Wednesday, October 11, 2017

Today by Sean Kelly


Blue skies ahead, maybe
Malcolm Turnbull is trying to wrap up all his problems in a neat bundle

Source: Mike Smith, Flickr

Rip the bandaid off, they say. It is advice that Malcolm Turnbull seems – finally [$] – about to take.  

I’m talking about the clean energy target (CET), or, more accurately, no clean energy target. Last night, Mark Riley at the Seven Network reported that the government hopes to have its new climate policy – widely expected not to include a CET – through both the cabinet and the party room in the next parliamentary sitting fortnight, which begins next week.

Though the result may not be very good in policy terms, politically it will come as a huge relief for the prime minister, provided he gets the result he wants from both his ministers and his MPs. And you would have to think that he will. At this moment, it seems likely that Turnbull has done what he usually does these days – whatever is necessary to avoid internal stoushes. If you design a policy with that in mind, chances are you’ll achieve it.

If the policy is in fact minimal, then the long and winding road taken to get there will look a little silly. Simon Benson at the Australian makes a good point: that this has become an unfortunate habit [$] of the Turnbull government. It is a useful reminder that not all of Turnbull’s problems can be blamed on Tony Abbott (though a lot of them can).

What is especially interesting is that this will be happening at the same time as the dual citizenship debacle is coming to some kind of ending, and the marriage plebiscite is approaching its conclusion. Perhaps there will also be a final answer on Liddell power station. Maybe George Brandis will wave the parliament farewell, and we’ll get a reshuffle.

In other words, the end of this year will be bloody miserable for Turnbull. But he seems to have recognised that, and is trying to make the best of it, using one misery, or several, to camouflage others. Rather than coming in sequence, thus extending their overall duration, they will all be dealt with simultaneously. In line with this, it’s a safe bet that the PM will attempt to have marriage legislation passed this year (George Brandis has said this before anyway), and that the by-election for Barnaby Joyce’s seat, should the High Court make it necessary, will be held by mid January. If it is at all possible, Turnbull may even seek to get it done by the end of this year.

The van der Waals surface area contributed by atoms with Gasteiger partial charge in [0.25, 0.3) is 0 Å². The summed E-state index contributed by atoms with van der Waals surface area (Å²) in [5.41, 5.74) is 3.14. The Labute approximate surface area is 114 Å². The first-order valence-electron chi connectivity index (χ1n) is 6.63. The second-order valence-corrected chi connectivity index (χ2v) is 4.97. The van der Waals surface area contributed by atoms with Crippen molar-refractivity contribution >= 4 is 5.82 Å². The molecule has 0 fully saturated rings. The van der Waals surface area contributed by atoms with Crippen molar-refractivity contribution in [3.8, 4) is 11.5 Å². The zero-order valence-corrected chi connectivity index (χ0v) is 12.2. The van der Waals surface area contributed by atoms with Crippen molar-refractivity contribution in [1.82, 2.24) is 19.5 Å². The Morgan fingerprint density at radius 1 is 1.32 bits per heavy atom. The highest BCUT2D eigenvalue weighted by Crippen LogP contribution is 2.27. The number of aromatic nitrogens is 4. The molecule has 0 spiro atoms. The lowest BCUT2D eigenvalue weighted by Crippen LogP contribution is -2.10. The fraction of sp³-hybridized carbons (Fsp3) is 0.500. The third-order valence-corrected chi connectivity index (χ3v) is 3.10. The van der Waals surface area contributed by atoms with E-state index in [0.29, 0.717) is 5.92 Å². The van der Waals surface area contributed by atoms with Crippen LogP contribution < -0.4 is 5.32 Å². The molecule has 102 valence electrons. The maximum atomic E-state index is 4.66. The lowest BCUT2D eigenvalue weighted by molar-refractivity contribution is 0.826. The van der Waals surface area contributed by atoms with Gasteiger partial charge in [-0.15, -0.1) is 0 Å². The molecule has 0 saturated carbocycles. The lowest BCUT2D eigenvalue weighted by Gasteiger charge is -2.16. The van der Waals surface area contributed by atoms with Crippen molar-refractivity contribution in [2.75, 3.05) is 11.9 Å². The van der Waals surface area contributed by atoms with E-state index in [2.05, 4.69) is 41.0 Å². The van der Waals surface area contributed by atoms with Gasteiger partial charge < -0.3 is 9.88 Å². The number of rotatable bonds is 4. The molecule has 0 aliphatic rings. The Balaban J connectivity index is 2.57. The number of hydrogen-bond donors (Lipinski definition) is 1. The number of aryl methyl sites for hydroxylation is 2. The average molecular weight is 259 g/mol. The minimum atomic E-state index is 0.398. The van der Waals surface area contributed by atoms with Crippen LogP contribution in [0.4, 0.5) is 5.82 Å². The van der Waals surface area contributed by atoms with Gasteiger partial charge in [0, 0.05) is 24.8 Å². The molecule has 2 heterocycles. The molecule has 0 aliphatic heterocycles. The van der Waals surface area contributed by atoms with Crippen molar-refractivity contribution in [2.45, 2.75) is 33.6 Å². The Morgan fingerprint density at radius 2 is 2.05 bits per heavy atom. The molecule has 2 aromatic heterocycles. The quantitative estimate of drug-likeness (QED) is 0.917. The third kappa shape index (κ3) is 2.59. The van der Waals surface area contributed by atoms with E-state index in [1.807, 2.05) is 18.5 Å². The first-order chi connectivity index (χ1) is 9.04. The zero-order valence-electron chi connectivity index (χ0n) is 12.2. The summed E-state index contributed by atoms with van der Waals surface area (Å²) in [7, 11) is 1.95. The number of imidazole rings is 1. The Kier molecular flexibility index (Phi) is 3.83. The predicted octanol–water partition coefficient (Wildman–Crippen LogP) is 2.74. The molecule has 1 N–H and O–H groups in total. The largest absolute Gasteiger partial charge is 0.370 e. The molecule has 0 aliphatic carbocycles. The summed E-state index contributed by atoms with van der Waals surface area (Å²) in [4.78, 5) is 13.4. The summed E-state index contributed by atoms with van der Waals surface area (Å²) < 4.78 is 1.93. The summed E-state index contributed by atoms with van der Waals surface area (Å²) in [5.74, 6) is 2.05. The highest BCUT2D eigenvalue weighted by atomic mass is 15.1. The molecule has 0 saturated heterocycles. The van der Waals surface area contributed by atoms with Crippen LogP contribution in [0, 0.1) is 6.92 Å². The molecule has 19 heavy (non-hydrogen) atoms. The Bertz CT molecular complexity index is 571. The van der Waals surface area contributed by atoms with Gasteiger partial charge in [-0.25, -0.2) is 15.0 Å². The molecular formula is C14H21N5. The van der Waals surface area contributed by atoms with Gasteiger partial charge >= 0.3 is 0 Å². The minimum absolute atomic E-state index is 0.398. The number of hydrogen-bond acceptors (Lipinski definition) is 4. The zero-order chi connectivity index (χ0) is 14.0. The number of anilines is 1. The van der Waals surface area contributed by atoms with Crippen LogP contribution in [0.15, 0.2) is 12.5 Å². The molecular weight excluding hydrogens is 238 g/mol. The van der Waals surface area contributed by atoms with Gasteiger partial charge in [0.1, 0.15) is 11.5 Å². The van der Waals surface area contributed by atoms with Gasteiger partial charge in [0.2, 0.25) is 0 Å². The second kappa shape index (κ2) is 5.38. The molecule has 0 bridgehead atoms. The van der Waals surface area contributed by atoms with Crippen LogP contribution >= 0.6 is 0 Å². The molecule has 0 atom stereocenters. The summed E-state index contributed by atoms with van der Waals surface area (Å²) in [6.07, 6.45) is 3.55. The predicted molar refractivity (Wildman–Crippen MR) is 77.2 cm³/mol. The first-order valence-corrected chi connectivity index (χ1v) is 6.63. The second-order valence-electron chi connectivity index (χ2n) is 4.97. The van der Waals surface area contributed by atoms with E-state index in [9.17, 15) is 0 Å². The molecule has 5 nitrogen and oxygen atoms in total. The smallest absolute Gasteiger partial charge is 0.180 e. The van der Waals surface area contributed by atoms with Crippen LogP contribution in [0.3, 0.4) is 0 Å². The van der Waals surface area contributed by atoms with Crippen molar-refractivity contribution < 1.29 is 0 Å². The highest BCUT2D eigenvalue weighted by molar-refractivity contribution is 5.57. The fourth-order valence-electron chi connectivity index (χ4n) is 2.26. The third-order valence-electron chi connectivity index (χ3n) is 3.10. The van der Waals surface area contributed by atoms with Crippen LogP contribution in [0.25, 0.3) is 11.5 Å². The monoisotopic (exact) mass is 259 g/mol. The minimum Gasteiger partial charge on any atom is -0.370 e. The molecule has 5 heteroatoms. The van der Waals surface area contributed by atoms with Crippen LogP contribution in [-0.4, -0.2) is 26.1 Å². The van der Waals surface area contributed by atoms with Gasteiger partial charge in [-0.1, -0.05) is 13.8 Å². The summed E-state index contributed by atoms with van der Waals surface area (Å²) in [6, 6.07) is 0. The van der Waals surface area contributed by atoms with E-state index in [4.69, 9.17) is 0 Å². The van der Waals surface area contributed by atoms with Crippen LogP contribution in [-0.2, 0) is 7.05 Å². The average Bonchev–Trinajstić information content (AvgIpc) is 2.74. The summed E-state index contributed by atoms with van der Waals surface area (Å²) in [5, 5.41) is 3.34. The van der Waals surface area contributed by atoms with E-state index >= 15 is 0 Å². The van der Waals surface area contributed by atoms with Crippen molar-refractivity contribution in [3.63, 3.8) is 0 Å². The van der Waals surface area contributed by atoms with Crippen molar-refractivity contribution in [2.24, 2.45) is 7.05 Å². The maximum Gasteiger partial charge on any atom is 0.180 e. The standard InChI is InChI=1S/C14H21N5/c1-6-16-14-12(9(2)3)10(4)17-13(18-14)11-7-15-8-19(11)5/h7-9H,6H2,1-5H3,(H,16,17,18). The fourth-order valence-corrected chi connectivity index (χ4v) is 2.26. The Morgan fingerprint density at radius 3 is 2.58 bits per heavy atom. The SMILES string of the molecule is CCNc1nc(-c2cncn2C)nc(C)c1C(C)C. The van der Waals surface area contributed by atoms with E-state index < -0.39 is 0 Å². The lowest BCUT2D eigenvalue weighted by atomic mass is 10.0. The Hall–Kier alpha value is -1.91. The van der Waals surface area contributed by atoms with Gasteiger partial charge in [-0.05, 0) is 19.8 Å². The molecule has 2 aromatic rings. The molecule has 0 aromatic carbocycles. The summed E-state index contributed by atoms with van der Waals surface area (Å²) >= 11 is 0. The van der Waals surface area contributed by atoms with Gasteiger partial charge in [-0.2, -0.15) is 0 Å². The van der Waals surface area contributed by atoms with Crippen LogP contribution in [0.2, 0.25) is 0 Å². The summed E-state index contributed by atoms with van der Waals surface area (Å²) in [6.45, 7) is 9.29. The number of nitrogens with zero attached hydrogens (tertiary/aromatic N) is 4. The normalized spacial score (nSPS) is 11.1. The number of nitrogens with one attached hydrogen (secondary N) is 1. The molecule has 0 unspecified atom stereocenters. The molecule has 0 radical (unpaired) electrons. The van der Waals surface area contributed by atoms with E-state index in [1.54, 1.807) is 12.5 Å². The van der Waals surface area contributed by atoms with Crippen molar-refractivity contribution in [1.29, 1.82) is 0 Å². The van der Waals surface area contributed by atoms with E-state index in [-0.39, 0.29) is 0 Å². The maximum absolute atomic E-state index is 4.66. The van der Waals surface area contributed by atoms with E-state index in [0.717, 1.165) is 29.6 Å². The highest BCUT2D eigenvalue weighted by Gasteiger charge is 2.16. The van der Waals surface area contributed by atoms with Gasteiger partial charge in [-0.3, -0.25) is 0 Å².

Parliamentary breaks, such as you get over summer, are important times for prime ministers. They are when MPs hear the unvarnished views of friends and family, over the turkey, or after a few barbeque beers. Those views can be very unvarnished indeed.

Given the year that’s been, what we know already from the polls, and the probable crowded end to the year, the verdict on Turnbull is unlikely to be brilliant. But in tying everything up with a bow – just in time for Christmas! – he will buy himself more time. Often what MPs want, above anything, is a strategy. It should be clear by year’s end that Turnbull plans to come back in the New Year with old problems solved, and new pastures already marked on his map. As they listen to complaints, MPs will be thinking, “Yep, fair enough, but let’s see how he goes in the New Year.”

This makes it all seem simple. It’s not. Each of the issues above comes with its own grenades – marriage with a debate over religious protections, dual citizenship with a possible by-election, a by-election with a swing against the government, a reshuffle with the usual bruised egos, climate policy with Tony Abbott, and Liddell with a probable loss of face. But if Turnbull can find his way through all of that, he might be able to afford to look forward to the relatively blue sky of 2018. 


In other news


Books

Small moments

Jennifer Egan’s dynamic new novel, ‘Manhattan Beach’, will reward all readers